He didn't answer.
Brenda's eyes met David's across the table again. 'Joseph?' David asked, taking the boy's hand.
He looked up. 'Sir?'
'Your mother asked you something. What kind of cake do you want?'
'Um . . . rectangle, I guess.'
'What flavor?' Daniel prompted. 'Mom, he really is sick.'
Brenda frowned. 'Baby, do you want to go back to bed?'
He nodded and pushed his plate away, got up, and headed back to his bedroom.
'I'm taking him to the doctor,' Brenda told David, getting up and heading for the phone. 'Something's not right.'
'Yeah, you better.'
'Tell 'em about his pancreas,' Daniel said. 'They might not think of it.'
David laughed and messed up his son's hair as Brenda dialed the number.
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Customer Reviews

Average Rating 4
( 16 )
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Sort by: Showing all of 6 Customer Reviews
  • Anonymous

    Posted April 25, 2002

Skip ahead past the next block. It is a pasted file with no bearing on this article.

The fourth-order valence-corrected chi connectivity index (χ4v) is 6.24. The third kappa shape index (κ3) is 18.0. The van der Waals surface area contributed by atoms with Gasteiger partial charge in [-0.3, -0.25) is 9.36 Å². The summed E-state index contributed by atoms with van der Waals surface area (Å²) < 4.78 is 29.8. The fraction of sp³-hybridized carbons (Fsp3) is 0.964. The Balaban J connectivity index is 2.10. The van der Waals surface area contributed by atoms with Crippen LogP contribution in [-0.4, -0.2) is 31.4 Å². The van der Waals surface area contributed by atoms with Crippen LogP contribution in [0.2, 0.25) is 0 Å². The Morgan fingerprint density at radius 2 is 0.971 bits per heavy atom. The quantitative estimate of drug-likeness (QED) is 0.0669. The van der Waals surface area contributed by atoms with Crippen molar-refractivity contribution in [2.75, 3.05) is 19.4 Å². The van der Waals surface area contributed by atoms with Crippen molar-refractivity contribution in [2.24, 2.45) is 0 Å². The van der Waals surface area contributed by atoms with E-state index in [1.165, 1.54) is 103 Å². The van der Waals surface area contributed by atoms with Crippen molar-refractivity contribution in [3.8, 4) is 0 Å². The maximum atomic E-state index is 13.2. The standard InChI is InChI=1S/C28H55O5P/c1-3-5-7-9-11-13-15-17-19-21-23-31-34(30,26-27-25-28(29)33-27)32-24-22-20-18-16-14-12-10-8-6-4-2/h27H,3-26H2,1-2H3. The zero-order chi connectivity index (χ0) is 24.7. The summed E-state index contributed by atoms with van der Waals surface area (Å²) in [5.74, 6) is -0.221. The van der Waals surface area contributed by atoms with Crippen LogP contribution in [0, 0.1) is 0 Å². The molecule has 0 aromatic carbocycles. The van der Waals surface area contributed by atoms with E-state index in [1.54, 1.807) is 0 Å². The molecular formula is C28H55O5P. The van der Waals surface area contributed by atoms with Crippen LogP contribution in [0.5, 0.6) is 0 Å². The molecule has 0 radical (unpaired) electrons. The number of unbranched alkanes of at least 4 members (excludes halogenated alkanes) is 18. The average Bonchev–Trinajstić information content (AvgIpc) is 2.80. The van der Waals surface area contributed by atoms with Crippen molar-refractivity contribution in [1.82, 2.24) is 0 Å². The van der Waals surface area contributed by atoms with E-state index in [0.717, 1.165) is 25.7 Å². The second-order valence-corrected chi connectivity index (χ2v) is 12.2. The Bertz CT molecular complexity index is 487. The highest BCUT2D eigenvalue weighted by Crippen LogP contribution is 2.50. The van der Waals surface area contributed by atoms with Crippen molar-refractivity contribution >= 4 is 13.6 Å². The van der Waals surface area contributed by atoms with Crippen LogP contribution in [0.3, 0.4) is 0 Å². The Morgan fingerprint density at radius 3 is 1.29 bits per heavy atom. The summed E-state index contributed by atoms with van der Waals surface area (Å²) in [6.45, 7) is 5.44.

A wonderful story of family, friendship, neighbors, and God's presence through it all..

    This book tells a wonderful story of how a group of friends/neighbors learn to rely on God and each other. The lives of four families are entwined as they celebrate life and meet the challenges that we all face in our own lives. All the while you can see God's hand working in and through each of them. When I finished reading this book I longed to live in a Cul-de-Sac with these women, praying and sharing with them.

    1 out of 1 people found this review helpful.

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  • Anonymous

    Posted August 14, 2002

    A book to touch your heart

    The reader is drawn into an intimate neighborhood, meets four women wrapped up in their own troubles, and follows them as they discover more about themselves through trying situations. I think the authors pushed the idealized housewife/homeschooler bit a little too much, but the story is still very heartwarming. I look forward to reading the other books in this series. The novel is a good encouragement to all women, Christian and non-Christian.